Krikorian and Barsamian also recognized several Assembly members and other prominent Armenian American leaders who passed away over the last year, honoring them with a moment of silence. Assembly members spoke in memory of the departed: Harry Keleshian; Gregory Adamian; George Kay; Hirant Candan; George Yacoubian, Sr.; former Washington Post Editor Ben Bagdikian; and former U.S. Ambassador to Armenia Harry Gilmore. While speaking about Ambassador Gilmore, the Armenia Tree Project (ATP) shared about the tree planting on October 14 at the Memorial Park in Parakar Village, west of Yerevan, which was done in his honor.
During the meeting, the Board of Trustees reviewed the Armenian Genocide centennial anniversary year and presented updates on Assembly activities from around the world, including Vatican City, Los Angeles, New York City, Boston, Chicago, Yerevan, and more. The Assembly members reviewed the events in 2015 and additions to the Assembly’s staff, with new positions filled in California, Washington, D.C., and Armenia.
Krikorian spoke about the new, young leadership and the updated by-laws, aimed at charting the Assembly’s path toward a successful future. The board announced the now-mobile friendly Armenian Genocide Museum of America (AGMA) website as an example, and showcased the virtual museum. AGMA is now easily accessible on mobile and tablet devices.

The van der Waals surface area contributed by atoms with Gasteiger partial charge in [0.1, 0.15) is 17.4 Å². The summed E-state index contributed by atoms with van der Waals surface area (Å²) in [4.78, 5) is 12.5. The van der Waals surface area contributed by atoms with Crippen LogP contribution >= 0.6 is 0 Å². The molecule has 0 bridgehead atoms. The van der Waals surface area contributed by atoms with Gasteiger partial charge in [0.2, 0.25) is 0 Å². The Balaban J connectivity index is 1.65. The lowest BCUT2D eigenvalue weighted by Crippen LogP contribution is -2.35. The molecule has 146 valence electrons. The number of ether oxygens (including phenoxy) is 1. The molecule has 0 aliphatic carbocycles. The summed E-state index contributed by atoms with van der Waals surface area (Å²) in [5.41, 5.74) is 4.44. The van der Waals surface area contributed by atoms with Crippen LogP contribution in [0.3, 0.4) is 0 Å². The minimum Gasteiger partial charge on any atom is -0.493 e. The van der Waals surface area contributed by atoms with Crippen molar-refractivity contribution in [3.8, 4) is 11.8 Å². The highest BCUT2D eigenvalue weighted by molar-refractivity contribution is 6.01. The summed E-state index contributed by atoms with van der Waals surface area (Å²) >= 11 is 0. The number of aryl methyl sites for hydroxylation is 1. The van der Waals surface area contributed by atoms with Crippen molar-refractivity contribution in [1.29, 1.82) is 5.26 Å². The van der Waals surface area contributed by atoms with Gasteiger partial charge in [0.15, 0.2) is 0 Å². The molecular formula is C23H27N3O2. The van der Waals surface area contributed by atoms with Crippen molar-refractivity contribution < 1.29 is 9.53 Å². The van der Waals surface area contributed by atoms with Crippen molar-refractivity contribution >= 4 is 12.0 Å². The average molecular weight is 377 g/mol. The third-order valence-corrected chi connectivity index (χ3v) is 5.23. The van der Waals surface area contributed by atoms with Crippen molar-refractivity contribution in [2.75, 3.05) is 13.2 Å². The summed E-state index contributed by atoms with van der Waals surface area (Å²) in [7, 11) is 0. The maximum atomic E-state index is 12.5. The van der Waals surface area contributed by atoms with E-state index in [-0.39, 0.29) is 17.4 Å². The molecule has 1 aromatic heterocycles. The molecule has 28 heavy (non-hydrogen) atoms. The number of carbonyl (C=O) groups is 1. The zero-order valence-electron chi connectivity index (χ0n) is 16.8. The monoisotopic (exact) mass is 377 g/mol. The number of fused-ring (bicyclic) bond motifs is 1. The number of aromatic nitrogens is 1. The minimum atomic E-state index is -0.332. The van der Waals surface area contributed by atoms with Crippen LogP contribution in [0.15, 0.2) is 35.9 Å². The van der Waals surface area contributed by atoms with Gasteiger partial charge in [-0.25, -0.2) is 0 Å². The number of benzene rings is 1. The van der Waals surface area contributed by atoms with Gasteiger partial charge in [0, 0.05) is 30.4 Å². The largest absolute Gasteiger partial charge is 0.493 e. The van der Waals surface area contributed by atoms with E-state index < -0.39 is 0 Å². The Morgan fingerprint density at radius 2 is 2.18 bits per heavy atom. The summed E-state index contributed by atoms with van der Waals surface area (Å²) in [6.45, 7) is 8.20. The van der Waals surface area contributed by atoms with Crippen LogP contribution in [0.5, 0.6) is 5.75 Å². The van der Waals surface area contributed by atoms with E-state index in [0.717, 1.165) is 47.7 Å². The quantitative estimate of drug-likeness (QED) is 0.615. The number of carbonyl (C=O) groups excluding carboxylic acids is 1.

Reflecting on the situation on the front line of the Nagorno Karabakh Republic, prior to the four-day war, Krikorian displayed the Assembly-created Artsakh Cease-Fire Map, depicting violations by Azerbaijan on the Line of Contact. As feared, Azerbaijani aggression reached new heights in the weeks following the Assembly’s Annual Trustees Meeting, further endangering the region for Armenians in Nagorno Karabakh, as well as refugees being forced to escape persecution in Syria and Iraq.
Barsamian discussed recent meetings he had with various officials, including President Serzh Sargsyan in Armenia as well as OSCE Minsk Group U.S. Ambassador James Warlick in Washington, D.C. He mentioned exciting new projects in store for Armenia, including the Smithsonian Armenia spotlight on the National Mall Discovery Center to be opened in 2018, where the Armenia Tree Project plans to play a significant role.
Assembly President Carolyn Mugar presented on the Assembly and ATP’s tree planting projects. She focused on last April’s commemoration dedicated to the memory of U.S. Ambassador Henry Morgenthau in Armenia, where ten members of the extended Morgenthau family, including eight great-grandchildren and two great-great-grandchildren of Ambassador Morgenthau, participated in several ATP events.